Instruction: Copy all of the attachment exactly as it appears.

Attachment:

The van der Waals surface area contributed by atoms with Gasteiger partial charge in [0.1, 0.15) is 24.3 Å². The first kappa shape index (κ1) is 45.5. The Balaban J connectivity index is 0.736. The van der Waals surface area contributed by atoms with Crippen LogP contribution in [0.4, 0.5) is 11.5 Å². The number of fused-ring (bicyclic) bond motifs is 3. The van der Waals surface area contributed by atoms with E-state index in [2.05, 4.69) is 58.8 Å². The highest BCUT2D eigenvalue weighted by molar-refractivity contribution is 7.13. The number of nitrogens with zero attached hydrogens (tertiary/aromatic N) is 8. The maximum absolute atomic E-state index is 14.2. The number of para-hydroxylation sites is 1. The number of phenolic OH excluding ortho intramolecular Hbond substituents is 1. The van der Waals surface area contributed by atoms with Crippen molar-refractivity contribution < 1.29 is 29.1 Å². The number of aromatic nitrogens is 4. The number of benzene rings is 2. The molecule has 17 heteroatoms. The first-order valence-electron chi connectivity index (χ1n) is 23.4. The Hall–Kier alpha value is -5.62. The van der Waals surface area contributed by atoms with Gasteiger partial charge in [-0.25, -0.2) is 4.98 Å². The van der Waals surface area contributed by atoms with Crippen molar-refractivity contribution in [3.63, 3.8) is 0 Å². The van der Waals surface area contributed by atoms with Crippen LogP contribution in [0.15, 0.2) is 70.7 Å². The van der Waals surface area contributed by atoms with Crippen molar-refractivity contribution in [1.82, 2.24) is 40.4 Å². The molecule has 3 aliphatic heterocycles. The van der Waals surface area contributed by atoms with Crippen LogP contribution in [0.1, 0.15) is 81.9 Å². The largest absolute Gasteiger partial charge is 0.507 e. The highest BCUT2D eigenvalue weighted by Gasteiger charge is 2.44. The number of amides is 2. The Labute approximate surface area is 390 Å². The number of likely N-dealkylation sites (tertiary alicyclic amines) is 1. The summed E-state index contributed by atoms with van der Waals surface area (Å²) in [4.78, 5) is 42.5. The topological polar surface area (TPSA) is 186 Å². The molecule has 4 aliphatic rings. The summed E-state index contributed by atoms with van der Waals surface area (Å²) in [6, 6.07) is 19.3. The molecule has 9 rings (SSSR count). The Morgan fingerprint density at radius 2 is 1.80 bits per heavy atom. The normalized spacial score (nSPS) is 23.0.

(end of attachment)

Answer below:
The van der Waals surface area contributed by atoms with Gasteiger partial charge in [0.1, 0.15) is 24.3 Å². The first kappa shape index (κ1) is 45.5. The Balaban J connectivity index is 0.736. The van der Waals surface area contributed by atoms with Crippen LogP contribution in [0.4, 0.5) is 11.5 Å². The number of fused-ring (bicyclic) bond motifs is 3. The van der Waals surface area contributed by atoms with E-state index in [2.05, 4.69) is 58.8 Å². The highest BCUT2D eigenvalue weighted by molar-refractivity contribution is 7.13. The number of nitrogens with zero attached hydrogens (tertiary/aromatic N) is 8. The maximum absolute atomic E-state index is 14.2. The number of para-hydroxylation sites is 1. The number of phenolic OH excluding ortho intramolecular Hbond substituents is 1. The van der Waals surface area contributed by atoms with Crippen molar-refractivity contribution < 1.29 is 29.1 Å². The number of aromatic nitrogens is 4. The number of benzene rings is 2. The molecule has 17 heteroatoms. The first-order valence-electron chi connectivity index (χ1n) is 23.4. The Hall–Kier alpha value is -5.62. The van der Waals surface area contributed by atoms with Gasteiger partial charge in [-0.25, -0.2) is 4.98 Å². The van der Waals surface area contributed by atoms with Crippen molar-refractivity contribution in [3.63, 3.8) is 0 Å². The van der Waals surface area contributed by atoms with Crippen LogP contribution in [0.15, 0.2) is 70.7 Å². The van der Waals surface area contributed by atoms with Crippen molar-refractivity contribution in [1.82, 2.24) is 40.4 Å². The molecule has 3 aliphatic heterocycles. The van der Waals surface area contributed by atoms with Crippen LogP contribution in [0.1, 0.15) is 81.9 Å². The largest absolute Gasteiger partial charge is 0.507 e. The highest BCUT2D eigenvalue weighted by Gasteiger charge is 2.44. The number of amides is 2. The Labute approximate surface area is 390 Å². The number of likely N-dealkylation sites (tertiary alicyclic amines) is 1. The summed E-state index contributed by atoms with van der Waals surface area (Å²) in [4.78, 5) is 42.5. The topological polar surface area (TPSA) is 186 Å². The molecule has 4 aliphatic rings. The summed E-state index contributed by atoms with van der Waals surface area (Å²) in [6, 6.07) is 19.3. The molecule has 9 rings (SSSR count). The Morgan fingerprint density at radius 2 is 1.80 bits per heavy atom. The normalized spacial score (nSPS) is 23.0.